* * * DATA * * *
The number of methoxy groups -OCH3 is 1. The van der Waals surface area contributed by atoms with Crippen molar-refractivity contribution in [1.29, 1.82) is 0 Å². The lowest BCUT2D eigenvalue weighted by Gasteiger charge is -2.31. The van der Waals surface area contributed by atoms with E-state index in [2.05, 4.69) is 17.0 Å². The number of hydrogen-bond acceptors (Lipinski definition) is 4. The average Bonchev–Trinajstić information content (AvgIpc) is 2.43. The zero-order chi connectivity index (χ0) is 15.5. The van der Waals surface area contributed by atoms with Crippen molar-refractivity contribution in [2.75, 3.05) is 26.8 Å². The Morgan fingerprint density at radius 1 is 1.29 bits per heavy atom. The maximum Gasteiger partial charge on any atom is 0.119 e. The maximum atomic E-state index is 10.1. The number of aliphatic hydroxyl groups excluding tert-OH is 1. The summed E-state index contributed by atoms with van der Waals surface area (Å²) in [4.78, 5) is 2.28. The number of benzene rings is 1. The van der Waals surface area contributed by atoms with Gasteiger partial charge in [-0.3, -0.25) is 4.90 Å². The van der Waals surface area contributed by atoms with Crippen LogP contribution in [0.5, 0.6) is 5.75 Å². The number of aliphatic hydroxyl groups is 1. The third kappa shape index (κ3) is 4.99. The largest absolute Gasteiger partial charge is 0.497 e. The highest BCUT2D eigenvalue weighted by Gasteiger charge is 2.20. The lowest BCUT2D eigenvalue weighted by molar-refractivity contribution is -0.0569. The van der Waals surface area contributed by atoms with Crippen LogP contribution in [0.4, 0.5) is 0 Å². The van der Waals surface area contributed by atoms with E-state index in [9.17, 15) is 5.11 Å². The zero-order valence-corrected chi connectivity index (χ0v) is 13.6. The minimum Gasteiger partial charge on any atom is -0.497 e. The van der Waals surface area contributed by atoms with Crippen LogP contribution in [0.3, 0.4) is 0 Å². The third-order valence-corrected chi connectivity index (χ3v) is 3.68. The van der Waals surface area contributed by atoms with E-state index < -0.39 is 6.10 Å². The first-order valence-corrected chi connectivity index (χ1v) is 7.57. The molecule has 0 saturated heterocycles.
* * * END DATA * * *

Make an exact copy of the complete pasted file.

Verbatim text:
The number of methoxy groups -OCH3 is 1. The van der Waals surface area contributed by atoms with Crippen molar-refractivity contribution in [1.29, 1.82) is 0 Å². The lowest BCUT2D eigenvalue weighted by Gasteiger charge is -2.31. The van der Waals surface area contributed by atoms with E-state index in [2.05, 4.69) is 17.0 Å². The number of hydrogen-bond acceptors (Lipinski definition) is 4. The average Bonchev–Trinajstić information content (AvgIpc) is 2.43. The zero-order chi connectivity index (χ0) is 15.5. The van der Waals surface area contributed by atoms with Crippen molar-refractivity contribution in [2.75, 3.05) is 26.8 Å². The Morgan fingerprint density at radius 1 is 1.29 bits per heavy atom. The maximum Gasteiger partial charge on any atom is 0.119 e. The maximum atomic E-state index is 10.1. The number of aliphatic hydroxyl groups excluding tert-OH is 1. The summed E-state index contributed by atoms with van der Waals surface area (Å²) in [4.78, 5) is 2.28. The number of benzene rings is 1. The van der Waals surface area contributed by atoms with Gasteiger partial charge in [-0.3, -0.25) is 4.90 Å². The van der Waals surface area contributed by atoms with Crippen LogP contribution in [0.5, 0.6) is 5.75 Å². The number of aliphatic hydroxyl groups is 1. The third kappa shape index (κ3) is 4.99. The largest absolute Gasteiger partial charge is 0.497 e. The highest BCUT2D eigenvalue weighted by Gasteiger charge is 2.20. The lowest BCUT2D eigenvalue weighted by molar-refractivity contribution is -0.0569. The van der Waals surface area contributed by atoms with Crippen LogP contribution in [0.4, 0.5) is 0 Å². The van der Waals surface area contributed by atoms with E-state index in [9.17, 15) is 5.11 Å². The zero-order valence-corrected chi connectivity index (χ0v) is 13.6. The minimum Gasteiger partial charge on any atom is -0.497 e. The van der Waals surface area contributed by atoms with Crippen LogP contribution in [0.3, 0.4) is 0 Å². The third-order valence-corrected chi connectivity index (χ3v) is 3.68. The van der Waals surface area contributed by atoms with E-state index < -0.39 is 6.10 Å². The first-order valence-corrected chi connectivity index (χ1v) is 7.57. The molecule has 0 saturated heterocycles.